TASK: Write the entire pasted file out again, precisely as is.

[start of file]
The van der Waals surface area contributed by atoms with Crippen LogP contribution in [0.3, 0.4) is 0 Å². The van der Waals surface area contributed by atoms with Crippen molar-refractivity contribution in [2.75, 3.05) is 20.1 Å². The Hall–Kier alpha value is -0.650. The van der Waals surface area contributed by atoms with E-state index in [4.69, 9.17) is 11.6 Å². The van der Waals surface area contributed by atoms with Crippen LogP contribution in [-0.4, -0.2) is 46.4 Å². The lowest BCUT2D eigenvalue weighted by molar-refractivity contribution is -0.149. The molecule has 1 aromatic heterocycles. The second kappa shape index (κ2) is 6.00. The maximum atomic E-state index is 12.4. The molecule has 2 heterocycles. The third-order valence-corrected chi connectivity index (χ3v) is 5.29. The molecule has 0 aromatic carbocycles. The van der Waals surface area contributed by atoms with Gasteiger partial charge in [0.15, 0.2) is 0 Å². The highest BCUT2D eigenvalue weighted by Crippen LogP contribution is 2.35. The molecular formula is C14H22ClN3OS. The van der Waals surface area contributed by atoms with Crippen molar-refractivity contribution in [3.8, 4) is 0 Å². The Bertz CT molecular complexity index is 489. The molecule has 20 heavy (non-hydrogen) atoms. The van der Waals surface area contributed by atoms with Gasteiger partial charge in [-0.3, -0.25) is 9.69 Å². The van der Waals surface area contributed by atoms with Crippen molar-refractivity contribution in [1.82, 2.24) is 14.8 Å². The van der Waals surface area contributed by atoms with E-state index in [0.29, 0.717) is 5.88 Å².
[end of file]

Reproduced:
The van der Waals surface area contributed by atoms with Crippen LogP contribution in [0.3, 0.4) is 0 Å². The van der Waals surface area contributed by atoms with Crippen molar-refractivity contribution in [2.75, 3.05) is 20.1 Å². The Hall–Kier alpha value is -0.650. The van der Waals surface area contributed by atoms with E-state index in [4.69, 9.17) is 11.6 Å². The van der Waals surface area contributed by atoms with Crippen LogP contribution in [-0.4, -0.2) is 46.4 Å². The lowest BCUT2D eigenvalue weighted by molar-refractivity contribution is -0.149. The molecule has 1 aromatic heterocycles. The second kappa shape index (κ2) is 6.00. The maximum atomic E-state index is 12.4. The molecule has 2 heterocycles. The third-order valence-corrected chi connectivity index (χ3v) is 5.29. The molecule has 0 aromatic carbocycles. The van der Waals surface area contributed by atoms with Gasteiger partial charge in [0.15, 0.2) is 0 Å². The highest BCUT2D eigenvalue weighted by Crippen LogP contribution is 2.35. The molecular formula is C14H22ClN3OS. The van der Waals surface area contributed by atoms with Crippen molar-refractivity contribution in [3.8, 4) is 0 Å². The Bertz CT molecular complexity index is 489. The molecule has 20 heavy (non-hydrogen) atoms. The van der Waals surface area contributed by atoms with Gasteiger partial charge in [-0.3, -0.25) is 9.69 Å². The van der Waals surface area contributed by atoms with Crippen molar-refractivity contribution in [1.82, 2.24) is 14.8 Å². The van der Waals surface area contributed by atoms with E-state index in [0.29, 0.717) is 5.88 Å².